About these ads

17 Responses

  1. me and my friend trinity thinks rosa is cool(2009)
    rip we love you rosa

  2. Hi there,

    I’m from Holland and I’ve just read a lot of things about MLK on the internet and he’s become one of my heroes! His work and his perseverance have greatly inspired to not give up on whatever I do and to fight for equality!
    And remember, it’s not the color of your skin that counts but your character!

    Greets Desley, from The Netherlands (Holland)

  3. Thanks for the comments. I hope someday everyone comes to believe that what counts is character!

  4. I wish i could meet him he was a great man and he will always be!!!

    Love
    Daisy

  5. mrtin luther king wuzz amazing he held it together and didnt go back in violence it takes a warrior to go and fight but a even bigger one to resolve without hatred and violence.

  6. I am doing a Martin Luther King, Jr. essay and after reading this i was amazed and thank him for making all blacks and whites come together. Thank you Martin Luther King, Jr.

    • i love martin luther king he is one of my favorite heroes he is amazing in the days when he was alive it was a dream for him for blacks and whotes to come together but today its not a dream its the reality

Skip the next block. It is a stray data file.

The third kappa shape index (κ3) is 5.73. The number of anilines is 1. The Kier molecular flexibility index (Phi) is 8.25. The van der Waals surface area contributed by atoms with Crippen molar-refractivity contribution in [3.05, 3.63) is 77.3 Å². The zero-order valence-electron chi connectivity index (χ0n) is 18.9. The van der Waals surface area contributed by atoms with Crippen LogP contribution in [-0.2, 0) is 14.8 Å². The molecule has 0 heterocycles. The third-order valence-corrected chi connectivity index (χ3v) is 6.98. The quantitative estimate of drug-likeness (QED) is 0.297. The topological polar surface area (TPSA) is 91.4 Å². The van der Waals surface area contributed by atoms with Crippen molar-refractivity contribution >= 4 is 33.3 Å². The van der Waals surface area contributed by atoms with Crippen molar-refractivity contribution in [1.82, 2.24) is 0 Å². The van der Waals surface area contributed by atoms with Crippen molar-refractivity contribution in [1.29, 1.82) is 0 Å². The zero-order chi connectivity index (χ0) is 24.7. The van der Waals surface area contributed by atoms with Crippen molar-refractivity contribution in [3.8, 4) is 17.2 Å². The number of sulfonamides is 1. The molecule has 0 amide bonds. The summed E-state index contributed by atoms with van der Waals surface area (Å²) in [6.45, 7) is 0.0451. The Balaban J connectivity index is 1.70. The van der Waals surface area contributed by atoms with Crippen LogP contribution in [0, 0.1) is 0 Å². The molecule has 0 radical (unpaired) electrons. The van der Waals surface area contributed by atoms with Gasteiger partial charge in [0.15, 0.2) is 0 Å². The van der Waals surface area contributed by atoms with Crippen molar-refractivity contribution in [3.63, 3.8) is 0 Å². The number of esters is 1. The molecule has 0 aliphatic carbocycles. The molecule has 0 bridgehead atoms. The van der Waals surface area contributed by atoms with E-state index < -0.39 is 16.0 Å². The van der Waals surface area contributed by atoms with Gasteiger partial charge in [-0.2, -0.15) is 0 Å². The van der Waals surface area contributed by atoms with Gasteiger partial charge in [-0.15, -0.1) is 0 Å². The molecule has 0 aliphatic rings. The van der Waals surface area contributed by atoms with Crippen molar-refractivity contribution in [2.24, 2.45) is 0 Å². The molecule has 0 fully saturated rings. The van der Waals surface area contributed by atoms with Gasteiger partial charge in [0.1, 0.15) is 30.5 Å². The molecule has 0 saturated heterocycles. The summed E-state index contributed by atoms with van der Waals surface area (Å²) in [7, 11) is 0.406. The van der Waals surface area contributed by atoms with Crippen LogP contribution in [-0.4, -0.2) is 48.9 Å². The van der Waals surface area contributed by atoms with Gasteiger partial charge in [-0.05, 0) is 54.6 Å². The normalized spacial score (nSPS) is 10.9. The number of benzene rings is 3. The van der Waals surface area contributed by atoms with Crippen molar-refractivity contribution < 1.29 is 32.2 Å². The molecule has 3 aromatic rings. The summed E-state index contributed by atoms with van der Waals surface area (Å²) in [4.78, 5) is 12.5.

7. RIP MLK and Rosa Parks

  8. Correction: It was not 17,000 blacks in Montgomery – it was approximately 50,000 – during the bus boycott -

  9. MLK was a great man my grandpa met him once and told me the story of how kind he was with people and i hope racisdm will never come agfain.

  10. i went in my room and cryed and thanked for freedom also if he was never born i do not know what i would do

  11. Martin Luther King is a Legend, he fought for equal rights and done without violence or hatred for whites, he’s just like Mahatma Gahndhi (Indian Man who fought of the British soldiers from India with no violence).He rules.Now lets hope for somebody to stop poverty.We all can make a difference.

  12. He was a great man & i highly doubt racism will come gain BUT discrimination still exists in different forms some people are not aware of.

  13. he was a great man im only a child and i cried cause he fighted 4 us

  14. I think that Martin L. King was amazing and he changed the lives of many people if he was still here I would travel all the way to where he was to thank him.

  15. I would tots hurt Earl Ray or whatever the dude who killed MLKs name was but I know that MLK would not be proud of that and I am so glad MLK was here to save everyone any one who doubted him deserves to be ashamed

  16. i think MLK made a change in the world because we were not treated like the white people we were beated and MLK help change that

Leave a Reply

Fill in your details below or click an icon to log in:

WordPress.com Logo

You are commenting using your WordPress.com account. Log Out / Change )

Twitter picture

You are commenting using your Twitter account. Log Out / Change )

Facebook photo

You are commenting using your Facebook account. Log Out / Change )

Google+ photo

You are commenting using your Google+ account. Log Out / Change )

Connecting to %s

Follow

Get every new post delivered to your Inbox.

Join 284 other followers

%d bloggers like this: